Getting rid of corruption is work. Improving the Ukrainian system is work. Getting rid of the stranglehold of oligarchs on the Ukrainian economy is work. Living up to promises made to the IMF is work (which she hasn't done, by the way).

No doubt that she is incredibly bright, and extremely energetic.

But her almost insane penchant for self-promotion is bothersome.

alan said...

How are the people reacting to this stuff? Or are they even paying attention.
Looks like very tough economic times there.

Taras said...

Sandy,

You’re welcome! “She is Ukraine” settles the question of who “she” is and marks the culmination of Tymoshenko’s “They __. She__.” quasi-teaser campaign.

She started out with the opening gambit “They’re interfering. She’s working.” and so on. Once this mantra sank in, the putative meaning of “she” suddenly migrated from Tymoshenko to Ukraine, as she voiced it in this commercial.

The campaign clearly aimed at cementing the intriguing association Tymoshenko=Ukraine. In other words, she’s like one of us; she works hard for us; they don’t work hard for us so let’s vote for her, not them.

Basically, Tymoshenko poses as a microcosm of Ukraine and paints Ukraine as a macrocosm of Tymoshenko. She has presented this emotionally charged equation before (here and here).

Now, does Tymoshenko really epitomize Ukraine, the “little guy,” so to speak?

Not if we take into account her leadership and lifestyle.

If you add up just a few of her Louis Vuitton dresses, you’ll get two years’ worth of Ukraine’s GDP per capita.

And if you make some of her decisions, you’ll probably get a long prison term in the U.S. and a death sentence in China.


Ropi,

You’re absolutely right! Those two are spoofs of Soviet propaganda posters.


Elmer,

She’s bright and energetic but she’s working Ukraine into a huge debt hole, with 0 reform.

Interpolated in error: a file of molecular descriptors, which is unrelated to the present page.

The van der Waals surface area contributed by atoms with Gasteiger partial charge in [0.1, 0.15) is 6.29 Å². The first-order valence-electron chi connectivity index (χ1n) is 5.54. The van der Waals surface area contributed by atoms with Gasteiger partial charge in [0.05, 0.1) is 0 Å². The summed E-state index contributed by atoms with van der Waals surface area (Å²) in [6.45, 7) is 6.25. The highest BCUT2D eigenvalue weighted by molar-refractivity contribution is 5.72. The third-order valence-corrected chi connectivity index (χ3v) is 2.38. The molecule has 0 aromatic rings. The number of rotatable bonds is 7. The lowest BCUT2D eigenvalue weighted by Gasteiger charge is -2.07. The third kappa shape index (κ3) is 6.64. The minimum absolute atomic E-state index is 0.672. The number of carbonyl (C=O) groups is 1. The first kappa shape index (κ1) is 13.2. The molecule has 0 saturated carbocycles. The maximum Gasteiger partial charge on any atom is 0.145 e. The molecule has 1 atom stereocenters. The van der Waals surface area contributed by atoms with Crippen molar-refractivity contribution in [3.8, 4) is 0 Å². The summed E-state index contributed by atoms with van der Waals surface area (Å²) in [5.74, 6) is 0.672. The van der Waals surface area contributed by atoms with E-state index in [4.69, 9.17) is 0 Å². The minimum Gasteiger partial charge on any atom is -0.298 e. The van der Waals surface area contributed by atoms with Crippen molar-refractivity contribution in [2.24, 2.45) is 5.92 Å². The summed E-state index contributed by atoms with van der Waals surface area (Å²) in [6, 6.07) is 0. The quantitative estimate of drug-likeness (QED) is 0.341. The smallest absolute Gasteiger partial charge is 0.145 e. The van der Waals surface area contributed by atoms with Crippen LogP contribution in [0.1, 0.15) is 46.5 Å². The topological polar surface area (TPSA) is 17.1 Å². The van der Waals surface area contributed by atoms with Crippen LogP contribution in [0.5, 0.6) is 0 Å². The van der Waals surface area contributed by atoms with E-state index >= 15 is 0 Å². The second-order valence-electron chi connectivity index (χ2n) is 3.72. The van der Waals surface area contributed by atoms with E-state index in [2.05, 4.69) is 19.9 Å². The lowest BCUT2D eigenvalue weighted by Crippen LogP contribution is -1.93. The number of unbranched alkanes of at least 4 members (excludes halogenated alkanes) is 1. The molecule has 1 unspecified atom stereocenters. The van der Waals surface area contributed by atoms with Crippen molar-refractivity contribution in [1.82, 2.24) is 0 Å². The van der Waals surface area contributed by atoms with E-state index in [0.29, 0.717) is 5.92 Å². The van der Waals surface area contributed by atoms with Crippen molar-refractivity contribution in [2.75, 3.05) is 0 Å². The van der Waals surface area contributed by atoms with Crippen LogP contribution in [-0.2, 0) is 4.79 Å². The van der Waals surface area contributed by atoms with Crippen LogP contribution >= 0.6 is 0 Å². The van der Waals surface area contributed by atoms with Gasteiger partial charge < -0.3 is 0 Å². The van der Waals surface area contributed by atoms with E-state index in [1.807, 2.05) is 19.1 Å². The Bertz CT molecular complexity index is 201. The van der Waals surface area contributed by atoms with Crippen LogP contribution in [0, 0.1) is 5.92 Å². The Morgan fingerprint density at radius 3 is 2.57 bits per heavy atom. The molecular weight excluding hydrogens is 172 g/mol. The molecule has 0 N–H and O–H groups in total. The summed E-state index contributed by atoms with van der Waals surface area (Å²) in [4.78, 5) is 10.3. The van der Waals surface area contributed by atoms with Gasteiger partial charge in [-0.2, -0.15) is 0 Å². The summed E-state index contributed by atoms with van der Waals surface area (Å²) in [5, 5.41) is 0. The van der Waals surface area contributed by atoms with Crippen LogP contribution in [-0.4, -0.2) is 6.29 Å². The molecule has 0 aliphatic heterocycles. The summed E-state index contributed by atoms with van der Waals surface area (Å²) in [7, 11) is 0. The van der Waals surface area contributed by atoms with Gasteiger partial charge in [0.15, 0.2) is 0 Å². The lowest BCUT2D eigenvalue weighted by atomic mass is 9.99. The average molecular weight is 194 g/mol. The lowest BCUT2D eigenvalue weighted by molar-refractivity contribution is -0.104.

For someone who equates herself with Ukraine but puts herself above Ukraine, the choice is natural.

Btw, hryvnia (like lira and rupee) is a countable noun, isn’t ?:)


Alan,

People pay some attention, or some people (freaks like me) pay a lot of attention:) Yet most people have more important things to pay attention to.

Tymoshenko’s ads puzzled my aunt, a native of Ukraine and a resident of Moscow for decades. She couldn’t make head or tail of them until I explained the whole thing to her.

Sandy said...

Taras, I agree that emotionally this association could take place. Yet, I think that her campaign aimed not to equate Ukraine and Tymoshenko, but to make an image of Tymoshenko as the unique hope of Ukraine and of the people.

Also I would like to add a picture to your collection: ;)
They hinder | She - works... | She is Ukraine | They are Ukrainians. :-)

Lingüista said...

Taras, I feel really bad when I see things like Tymoshenko's ads. It looks as though Ukraine won't have a good government for a while still. If the choice is either Tymoshenko or Yanukovych, what the hell can even the few Ukrainian citizens who haven't entirely lost their optimistic hopes yet do?

It's almost as if the only alternative were some sort of popular revolution--but to put whom in power?

Taras said...

Sandy,

This emotional association is exactly what she aims for. It’s emotion over reason. She might as well have used Yeltsin’s 1996 campaign slogan: “Vote With Your Heart!”

Thank you for the spoof poster! Check out this one:)!


Lingüista,

I don’t know. As of today, I see no signs of revolution. In a few weeks, we’ll be celebrating, or, rather, commemorating, the 5th anniversary of the Orange Revolution.

As I’ve said many times before, we went home too soon. We should have stuck around, keeping an eye on the bastards.

Sandy said...

Very nice one. Thank you. Unfrtunately, it's untranslatable.

If I vote with my heart I will vote for the person who will do a massacre in our Parlament and Goverment. ;)

Lingüista said...

Were you part of the Orange Revolution, Taras? If it hadn't been for a problem at work that made me cancel a trip, I would have been in Kyiv precisely at the beginning of this quite impressive event (which was very popular here in the Netherlands, where I live, since orange is the royal color--the ruling dinasty is Oranje...)

Taras said...

Sandy,

Indeed, it’s hard to translate it word-for-word unless the audience knows who Sonka the Golden Hand was.

I’d put it this way: “She’s working. Sonka the Golden Hand is resting” or, by way of analogy, “She’s working. Madoff’s resting.”


Lingüista,

You missed quite an event!:) Yes, I was a part of it and, yes, I’ve heard about orange being the royal color of the Netherlands.

In June 2006, Yushchenko, still going strong (relatively) at the time, enjoyed a warm reception in the Netherlands.